The International Human Rights Framework on the Right of Peaceful Assembly
Bahrain is a state party to the 1966 International Covenant on Civil and Political Rights (ICCPR). Article 21 governs the right of peaceful assembly, providing that:
The right of peaceful assembly shall be recognized. No restrictions may be placed on the exercise of this right other than those imposed in conformity with the law and which are necessary in a democratic society in the interests of national security or public safety, public order (ordre public), the protection of public health or morals or the protection of the rights and freedoms of others.
Bahrain is not a state party to the First Optional Protocol to the ICCPR, which allows individuals to petition the Human Rights Committee if they believe the state has violated their human rights as protected under the Covenant.
At regional level, Bahrain is a state party to the 2004 Arab Charter of Human Rights. Under Article 24(6) of the Charter, every citizen has the right to freedom of peaceful assembly.
The Domestic Legal Framework on the Right of Peaceful Assembly
The 2002 Constitution of Bahrain guarantees the right of peaceful assembly:
Individuals are entitled to assemble privately without a need for permission or prior notice, and no member of the security forces may attend their private meetings.
Public meetings, parades and assemblies are permitted under the rules and conditions laid down by law, but the purposes and means of the meeting must be peaceful and must not be prejudicial to public decency.Art. 28, 2002 Constitution of Bahrain.
Assemblies are extensively controlled and subject to criminal penalties under Articles 178 and 180 of the Penal Code; Law 18/1973 on Public Meetings, Processions and Gatherings; and its amendments under Law 32/2006 and Law 22/2013. Law 22/2013 imposes a blanket ban on all protests in Manama, with the exception of sit-ins in front of state organs if written permission is provided.
Article 8 of Law 18/1973 gives the Director-General of the Police the power to determine whether a gathering is to be considered a public assembly, which requires official notification (and in effect authorisation). Under Article 4 of Law 18/1973, any assembly that has not been notified can be prohibited.
Notified assemblies may only take place in designated public areas and from sunrise to sunset, except by special written permission from the Director-General of the Police. Assemblies that comply with the notification requirements can be prohibited where the objective of the assembly could cause the infringement of public security, public morals or “any other circumstances related to the time and the place, or any other dangerous reason”. Law 32/2006 does give organisers the right to dispute a prohibition of their assembly.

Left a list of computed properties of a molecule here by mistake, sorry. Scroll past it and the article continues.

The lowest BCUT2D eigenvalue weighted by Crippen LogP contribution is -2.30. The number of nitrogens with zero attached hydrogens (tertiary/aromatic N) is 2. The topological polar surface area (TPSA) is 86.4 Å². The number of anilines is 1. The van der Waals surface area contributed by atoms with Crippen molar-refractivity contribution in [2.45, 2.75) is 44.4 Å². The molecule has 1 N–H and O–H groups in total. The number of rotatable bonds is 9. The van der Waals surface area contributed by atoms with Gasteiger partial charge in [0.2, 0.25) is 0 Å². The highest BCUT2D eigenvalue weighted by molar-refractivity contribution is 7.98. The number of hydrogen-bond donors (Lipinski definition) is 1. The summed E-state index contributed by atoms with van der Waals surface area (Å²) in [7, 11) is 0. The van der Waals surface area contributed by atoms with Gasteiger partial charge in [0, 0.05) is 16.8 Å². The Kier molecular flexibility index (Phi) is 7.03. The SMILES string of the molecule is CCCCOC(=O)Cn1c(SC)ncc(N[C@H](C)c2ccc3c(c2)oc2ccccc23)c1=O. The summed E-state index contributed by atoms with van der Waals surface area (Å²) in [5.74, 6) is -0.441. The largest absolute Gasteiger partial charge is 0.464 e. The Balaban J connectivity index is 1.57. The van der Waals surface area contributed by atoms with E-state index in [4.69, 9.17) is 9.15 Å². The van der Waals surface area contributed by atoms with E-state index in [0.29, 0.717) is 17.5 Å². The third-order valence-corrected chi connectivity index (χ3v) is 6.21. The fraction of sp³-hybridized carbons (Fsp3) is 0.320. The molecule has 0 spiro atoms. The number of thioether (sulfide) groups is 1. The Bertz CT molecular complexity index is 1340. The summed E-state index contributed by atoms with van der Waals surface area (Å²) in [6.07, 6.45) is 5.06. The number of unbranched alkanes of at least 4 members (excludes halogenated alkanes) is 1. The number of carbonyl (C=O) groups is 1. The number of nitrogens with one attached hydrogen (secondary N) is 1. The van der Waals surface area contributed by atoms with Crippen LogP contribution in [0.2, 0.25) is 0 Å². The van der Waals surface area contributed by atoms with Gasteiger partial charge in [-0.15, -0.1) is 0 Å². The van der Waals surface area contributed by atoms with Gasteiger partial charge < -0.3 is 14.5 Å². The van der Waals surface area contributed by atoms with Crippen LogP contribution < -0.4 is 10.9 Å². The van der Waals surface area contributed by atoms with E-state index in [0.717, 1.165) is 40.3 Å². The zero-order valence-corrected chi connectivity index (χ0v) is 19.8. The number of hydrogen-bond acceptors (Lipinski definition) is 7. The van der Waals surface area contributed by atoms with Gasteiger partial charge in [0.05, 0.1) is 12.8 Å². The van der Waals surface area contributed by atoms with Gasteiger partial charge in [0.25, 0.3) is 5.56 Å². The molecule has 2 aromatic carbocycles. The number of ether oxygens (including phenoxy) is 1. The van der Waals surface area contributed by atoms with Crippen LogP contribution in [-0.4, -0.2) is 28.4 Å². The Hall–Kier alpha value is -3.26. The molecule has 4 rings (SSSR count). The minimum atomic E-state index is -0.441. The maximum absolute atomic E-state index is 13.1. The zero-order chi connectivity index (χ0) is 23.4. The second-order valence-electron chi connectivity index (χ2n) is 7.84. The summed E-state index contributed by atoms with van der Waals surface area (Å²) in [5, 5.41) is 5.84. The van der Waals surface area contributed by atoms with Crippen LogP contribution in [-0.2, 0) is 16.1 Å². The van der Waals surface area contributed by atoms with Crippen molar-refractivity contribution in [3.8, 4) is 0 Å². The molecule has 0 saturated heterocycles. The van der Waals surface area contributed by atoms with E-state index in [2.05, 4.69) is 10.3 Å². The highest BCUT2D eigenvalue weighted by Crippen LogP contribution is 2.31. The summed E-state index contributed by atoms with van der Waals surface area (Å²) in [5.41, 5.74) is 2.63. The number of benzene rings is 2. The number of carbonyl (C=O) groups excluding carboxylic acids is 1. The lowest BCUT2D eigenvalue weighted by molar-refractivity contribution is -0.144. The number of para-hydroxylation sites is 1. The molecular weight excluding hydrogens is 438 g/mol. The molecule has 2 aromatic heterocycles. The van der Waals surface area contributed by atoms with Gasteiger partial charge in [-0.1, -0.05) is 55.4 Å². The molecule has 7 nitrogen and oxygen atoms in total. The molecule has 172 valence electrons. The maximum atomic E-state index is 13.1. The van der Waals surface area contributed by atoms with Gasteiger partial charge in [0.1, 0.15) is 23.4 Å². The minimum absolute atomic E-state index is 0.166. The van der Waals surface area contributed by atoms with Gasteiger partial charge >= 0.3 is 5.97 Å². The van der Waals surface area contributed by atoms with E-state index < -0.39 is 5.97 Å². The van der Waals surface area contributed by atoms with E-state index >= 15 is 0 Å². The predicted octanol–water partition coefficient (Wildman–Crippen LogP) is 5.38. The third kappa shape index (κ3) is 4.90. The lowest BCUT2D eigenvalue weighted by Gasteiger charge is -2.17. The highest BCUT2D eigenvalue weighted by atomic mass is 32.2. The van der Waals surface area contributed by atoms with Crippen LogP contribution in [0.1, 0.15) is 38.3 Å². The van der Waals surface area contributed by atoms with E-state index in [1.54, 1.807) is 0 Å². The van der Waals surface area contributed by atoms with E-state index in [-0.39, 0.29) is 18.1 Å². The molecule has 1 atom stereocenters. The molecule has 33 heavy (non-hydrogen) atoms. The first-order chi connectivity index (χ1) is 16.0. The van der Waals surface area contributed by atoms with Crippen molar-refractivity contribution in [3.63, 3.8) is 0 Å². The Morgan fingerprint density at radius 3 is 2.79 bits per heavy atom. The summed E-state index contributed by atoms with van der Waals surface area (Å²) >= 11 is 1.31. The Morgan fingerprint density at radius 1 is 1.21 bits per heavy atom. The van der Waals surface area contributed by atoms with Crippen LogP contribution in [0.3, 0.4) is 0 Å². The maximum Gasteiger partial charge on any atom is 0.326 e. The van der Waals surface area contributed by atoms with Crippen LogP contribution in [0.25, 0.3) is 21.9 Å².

Article 180 of the Penal Code gives discretionary powers to the police to disperse assemblies, allowing any police officer to order the dispersal of a group of five or more people gathering with the intention of rioting. Anyone who remains in place after a dispersal order is liable for imprisonment, with no maximum term specified.
Article 178 of the Penal Code criminalises gatherings of more than five people with the intention to commit a crime or infringe public order. Law 32/2006 lays down criminal sanction for organisers who carry out a prohibited or non-notified assembly of six months’ imprisonment and/or a 100 dinar fine.Art. 13, Law 32/2006.
According to the Government of Bahrain, reporting in its 2017 Universal Periodic Review under the Human Rights Council,
The necessary rules have been established to regulate the right of citizens to assemble and participate in peaceful marches, avoiding disruption of everyday life or traffic and in accordance with international standards in this regard.
The Legal Framework on Use of Force During Assemblies
The Use of Force
International Legal Rules
Under international law, the duty on the state and its law enforcement agencies is to facilitate the enjoyment of the right of peaceful assembly. According to the 1990 United Nations Basic Principles on the Use of Force and Firearms by Law Enforcement Officials:
In the dispersal of assemblies that are unlawful but non-violent, law enforcement officials shall avoid the use of force or, where that is not practicable, shall restrict such force to the minimum extent necessary.
All force used by police and other law enforcement agencies must be necessary for a legitimate law enforcement purpose and proportionate to that purpose.
In 2014, Bahrain amended its domestic law to reflect the provisions of the United Nations Basic Principles on the Use of Force and Firearms by Law Enforcement Officials.Decree No. 24 of 2014 of the Minister of the Interior.
A 2012 Police Code of Conduct also addresses the use of force by law enforcement in a number of important provisions:
- Force shall not be used except when absolutely necessary or where it is used in self-defence in accordance with the law.